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Super moment in campaigning: talking trash

It was a classic campaign moment _ Superboy meets Supergov. They stood shoulder to shoulder on the back lot at Universal Studios in Orlando _ both lean, black-haired and blue-eyed _ to talk about the virtues of recycling.

Actor Gerard Christopher, who plays Superboy on the syndicated television show based on the Superman comics, was decked out in blue tights with red cape and boots. Bob Martinez, whose role is governor of Florida, remained in his dark suit but was given a lapel pin with the familiar red S.

Martinez signed a proclamation naming Superboy the "official Florida spokeshero for recycling" and urged the crowd to recycle waste and refrain from littering.

"The only reason we have a lot of garbage to pick up is because we put it there," the governor said.

Superboy said he's proud to be a garbage fighter and hopes to set an example through his television show.

"Children especially can sometimes push their parents ahead and make them do things," he said.

And his strong belief in environmental protection, the 31-year-old actor said later, has nothing to do with the fact that he's a Republican who may some day enter politics.

Ex-educator's apple-polishing

fails to work with teachers

TALLAHASSEE _ In one of his campaign advertisements, Martinez tosses an apple in the air and talks about all he has done for education during his term in office. But a coalition of education groups said Thursday that Martinez's record on education is so poor he should be tossing a lemon instead.

To make their point, representatives of the state's two teachers unions and the Florida Association of School Administrators distributed lemons to reporters at a news conference in Tallahassee. The group will be running newspaper ads around the state giving Martinez failing grades on a "report card."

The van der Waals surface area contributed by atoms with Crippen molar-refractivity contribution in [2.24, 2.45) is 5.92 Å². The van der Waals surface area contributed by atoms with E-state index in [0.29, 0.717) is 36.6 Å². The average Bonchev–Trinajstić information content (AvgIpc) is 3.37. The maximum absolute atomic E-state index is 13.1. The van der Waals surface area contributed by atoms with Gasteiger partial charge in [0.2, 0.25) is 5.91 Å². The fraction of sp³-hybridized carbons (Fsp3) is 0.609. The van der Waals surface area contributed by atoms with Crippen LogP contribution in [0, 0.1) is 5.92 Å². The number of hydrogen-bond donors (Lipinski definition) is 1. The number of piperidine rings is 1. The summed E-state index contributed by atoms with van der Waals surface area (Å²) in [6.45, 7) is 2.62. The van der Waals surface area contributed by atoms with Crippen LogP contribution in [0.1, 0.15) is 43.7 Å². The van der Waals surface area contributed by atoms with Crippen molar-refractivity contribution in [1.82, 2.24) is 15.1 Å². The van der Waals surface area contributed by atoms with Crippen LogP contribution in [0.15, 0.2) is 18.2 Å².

"It is imperative that Gov. Martinez's misrepresentations be refuted," said Jeff Wright, president of the 55,000-member FTP-NEA. "He is no friend to public schools." Wright said a tax increase is needed to improve education, a move Martinez opposes.

Melinda Pillar, lobbyist for the 45,000-member FEA-United, said that although Martinez correctly states in his ad that education spending has gone up 56 percent since 1986, prison spending has increased 107 percent.

Anyway, she said, much of the increase in education spending is due to the lottery and local property taxes, which she said have jumped from $1.6-billion to $2.5-billion since 1986.

Later, Martinez shrugged off the criticism.

"I'm not at all surprised that the unions would want to do that," he said. "The unions know that Lawton Chiles will raise taxes; the unions know that he'll bring back the services tax; the unions even want a personal income tax. And they will stand a lot better chance of all that with Lawton Chiles than they will with me."

Taking bumps along the trail

can be a laugh or a nightmare

BONIFAY _ Chiles bumped his head Thursday as he made a campaign swing through the Panhandle.

"Where am I?" Chiles joked as he sat down beside U.S. Sen. Sam Nunn, D-Ga.

"You are in the U.S. Senate and you are responsible for getting the budget under control," joked Nunn, who had taken a half-day off to campaign with his old friend and former Senate colleague.

"Now that's a nightmare," joked Chiles, who left the Senate two years ago disgusted with his inability to resolve the nation's budget deficit.

Legionnaires' newspaper sees

a lot of empty campaigning

The Florida Legionnaire, a newspaper distributed to American Legion members throughout the state, was published this week with a lot of white space.

An open letter from Chiles dominated half of the newspaper's front page. The other half was blank except for an explanation from American Legion Cmdr. Ray Daniels.

Daniels said Chiles and Martinez were asked to submit letters for the publication, but only Chiles responded.

_ Compiled from reports by Times staff writers Ellen Debenport, Charlotte Sutton and Lucy Morgan.

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